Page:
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Патент USA US2405612

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Aug. 13, 19456. ‘
2,405,612v
s. A._SCHELKUNOFF
ULTRA-HIGH FREQUENCY RESONANT )CAVITIES
Filed March 5, 1941
INVENTOR
-
S. A. SCHELKUNOFF
' ATTORNEK
Patented Aug. 13, 1946
2,405,612
UNITED STATES PATENT OFFICE‘
2,405,612 '
ULTRA HIGH FREQUENCY RESONAN T
CAVITIES
Sergei A. Schelkunoff, New York, N. Y., assignor
to Bell Telephone Laboratories, Incorporated,
New York, N. Y., a corporation of New York
Application March 5, 1941, Serial No. 381,799
5 Claims. (01. 178—44)
'
2
i
This invention relates to novel and convenient
forms of ultra-high frequency resonant cavities
adapted for use in electron velocity variation sys
tems and the like.
This application is a continuation in part of my
copending application, Serial No. 308,376, ?led
December 9, 1939, relating to high frequency
tanks and resonant cavities.
tures having cavities de?nedby two concentric
spheroidal members.
In more detail in Fig. 1 a transmission line com
prising conductors II and I2, having a length 1,
input terminals I6, output terminals 18 and be
ing uniformly variable in impedance along its
length by virtue of a uniform variation of dis
tance between the conductors, is shown. The
variable distance X employed in the mathematical
Rigorously exact mathematical methods for
computing resonant frequencies of cavities are 10 treatment of the structure hereinunder is meas
available for only a few simply shaped cavities
ured from the open end of the line as shown in
Fig. 1.
'
such as cavities delimited by right circular cylin
The line of Fig. 1 is shown short-circuited at
drical and by spherical surfaces. Even for cavi
its right end and open-circuited at its left end.
ties bounded by spheroids the computations would
be extremely laborious since appropriate tables 15 The structure of Fig. l is the electrical analogue‘
of resonant cavities which are characterized, for
of functions are not available.
example, by a uniform variation of capacity be
However, as will be demonstrated in the course
of the following description, for structures of the
tween axial positions suitable for the application
general type exempli?ed by the continuously vary
of electrical excitation and boundary surfaces
ing transmission line, the fundamental, or lowest, , 20' thereof which correspond to the short-circuited
end of the line of Fig. 1.
i
resonant frequency can be computed with a de
gree of accuracy entirely su?icient for the major
' Forms illustrative of those which cavities of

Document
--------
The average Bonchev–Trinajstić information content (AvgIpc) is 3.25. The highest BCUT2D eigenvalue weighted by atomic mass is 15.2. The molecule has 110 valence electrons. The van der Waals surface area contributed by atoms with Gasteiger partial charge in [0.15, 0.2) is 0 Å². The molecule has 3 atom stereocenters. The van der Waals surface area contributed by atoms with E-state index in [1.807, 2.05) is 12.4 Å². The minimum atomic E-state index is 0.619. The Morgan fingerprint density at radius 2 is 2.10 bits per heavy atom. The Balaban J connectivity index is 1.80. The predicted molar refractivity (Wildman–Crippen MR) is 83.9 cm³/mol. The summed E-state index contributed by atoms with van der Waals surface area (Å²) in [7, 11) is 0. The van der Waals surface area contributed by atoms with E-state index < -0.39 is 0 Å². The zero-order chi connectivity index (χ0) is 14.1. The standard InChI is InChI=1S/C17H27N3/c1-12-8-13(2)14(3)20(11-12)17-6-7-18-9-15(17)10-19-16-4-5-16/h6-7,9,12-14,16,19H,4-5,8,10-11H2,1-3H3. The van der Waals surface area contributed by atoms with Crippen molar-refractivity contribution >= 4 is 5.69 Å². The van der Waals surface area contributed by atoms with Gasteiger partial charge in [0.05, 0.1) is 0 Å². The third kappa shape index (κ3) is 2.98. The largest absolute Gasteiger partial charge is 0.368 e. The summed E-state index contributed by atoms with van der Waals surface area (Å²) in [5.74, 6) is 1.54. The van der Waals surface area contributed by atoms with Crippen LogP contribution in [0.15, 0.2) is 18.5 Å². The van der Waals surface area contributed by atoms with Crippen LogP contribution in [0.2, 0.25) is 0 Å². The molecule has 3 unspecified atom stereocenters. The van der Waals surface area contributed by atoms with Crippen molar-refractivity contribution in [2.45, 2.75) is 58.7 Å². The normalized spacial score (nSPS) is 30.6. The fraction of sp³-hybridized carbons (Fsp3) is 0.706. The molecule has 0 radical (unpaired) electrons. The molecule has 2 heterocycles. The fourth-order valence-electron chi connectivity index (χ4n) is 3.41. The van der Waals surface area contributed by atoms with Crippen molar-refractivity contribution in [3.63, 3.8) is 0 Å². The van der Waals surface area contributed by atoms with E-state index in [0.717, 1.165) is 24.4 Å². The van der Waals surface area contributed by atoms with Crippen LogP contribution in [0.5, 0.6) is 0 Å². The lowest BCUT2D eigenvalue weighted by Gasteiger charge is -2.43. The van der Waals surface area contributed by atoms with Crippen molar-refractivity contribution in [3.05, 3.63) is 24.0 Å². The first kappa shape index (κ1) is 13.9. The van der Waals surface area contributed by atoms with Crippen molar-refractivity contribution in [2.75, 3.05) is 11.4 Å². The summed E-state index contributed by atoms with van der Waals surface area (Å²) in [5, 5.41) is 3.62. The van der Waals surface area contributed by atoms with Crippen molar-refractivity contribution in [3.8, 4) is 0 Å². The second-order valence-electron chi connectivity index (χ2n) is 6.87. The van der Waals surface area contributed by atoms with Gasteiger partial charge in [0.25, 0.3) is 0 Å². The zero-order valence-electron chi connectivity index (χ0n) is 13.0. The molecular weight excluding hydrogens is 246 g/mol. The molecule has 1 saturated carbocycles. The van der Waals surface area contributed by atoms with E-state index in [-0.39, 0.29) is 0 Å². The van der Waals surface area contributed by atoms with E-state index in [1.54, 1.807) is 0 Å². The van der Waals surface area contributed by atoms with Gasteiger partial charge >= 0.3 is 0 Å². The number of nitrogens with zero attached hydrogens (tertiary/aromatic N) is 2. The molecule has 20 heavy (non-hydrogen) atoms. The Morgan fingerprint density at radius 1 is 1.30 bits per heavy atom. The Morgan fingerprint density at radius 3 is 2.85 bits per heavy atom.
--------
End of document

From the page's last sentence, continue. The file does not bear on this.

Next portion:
ity of practical applications. A number of forms
this type may take, are illustrated in Figs. 2 to 6,
inclusive.
I
of resonant devices of this type are extremely
In Fig. 2 a structure is shown in which the
25
convenient in mechanical form.
cavity is de?ned by two discs 20 joined at their
It is an object of the invention therefore to
outer peripheries by a, cylindrical member 22.
provide a new. class of resonant cavities and to
The “input” terminals are the points at which
teach the principles in accordance with which,
they may be proportioned.
the axial ori?ces 28 arelocated. and the cylinder
‘
It is a further object to provide convenient
methods of determining the fundamental reso
nant frequencies of cavities bounded by spheroi
dal, and the like, surfaces.
Other objects will become apparent during the
course of the following description of speci?c il
lustrative embodiments in connection with the
accompanying drawing in which:
is the short circuit applied to the other end of
the transmission line. The two parallel discs,
of course, comprise a disc transmission line, the
properties of which are explained in detail in
my copending application, Serial No. 278,032,
?led June 8, 1939, now Patent No. 2,235,506, dated
March 18, 1941. The cavity is designed to be
resonant at a particular predetermined frequency
as will be presently explained when a velocity
Fig. 1 is a diagrammatic representation of a
varied stream of electrons is directed along the
continuously variable electrical transmission line
employed to explain the nature of devices of the 40 path of axis 24.
In Fig. 3 a structure is shown in which ‘the
invention;
Fig. 2 shows in cross-sectional view a structure
having a cavity de?ned by a cylinder and end
discs which structure embodies certain character
istic features in common with structures of the
invention;
'
Fig. 3 shows in cross-sectional view a resonant
structure having a cavity de?ned by two con
centric hemispheres and a plane ring joinin
their bases;
'
Fig. 4 shows in a cross-sectional view a struc
cavity is de?ned by two hemispheres 32 and 34
joined at their bases by plane ring member 36. ,
The‘ cavity is designed to be resonant at a
particular predetermined frequency, as will be
presently explained, when a velocity varied stream
of electrons is directed along the pathv of axis 30.
A plurality of the devices of either Fig. 2 or
Fig. 3, or some of each, may, of course, be ar
ranged with their ori?ces on a common axis so
that all will respond to excitation by a single elec
tron stream. In some systems .it may be advan
ture having a cavity de?ned by two concentric
tageous to proportion successive devices or groups
spheres; and
of devices, so coaxiaily arranged, to be‘resonant
Figs. 5 and 6 show in cross-sectional view struc 55 at different frequencies so that response at a num
2,405,612
3
4
her of different frequencies will result on the part
of some of the devices.
In Fig. 4 two spheres 48 and 42 are concentri
cally arranged with ori?ces 48 arranged along a
common axis 46 to providea rectilinear path
from the open end of the line is that shown in
Fig. 2 where the radius of the discs is Z. Along
the axis 24 the voltage E is maximum at the fun
damental resonant frequency of the device and
at the peripheries of the discs 20 (short-circuited
by cylindrical member 22) the voltage is substan
along which an electron stream may be directed.
Members 44 are made of insulating material and
serve to hold the inner sphere 42' concentrically
with respect to the outer sphere 48. The cavity
tially zero, 50 that the electrical conditions are as
described above for the structure of'Fig». 1.
In the case of the structure of Fig. 3 the ca
between the two spheres is evidently the equiv-1
'pacity C is proportional to
alent of two cavities as de?ned by the. deviceof.
Fig. 3 placed base to base with member 36 of;
Fig. 3 omitted.
In some instances it will bedesirable- to propor
tion the device of Fig. 4 so that the fundamental
resonance of the cavity within inner sphere 4-23
is substantially separated in frequency from. the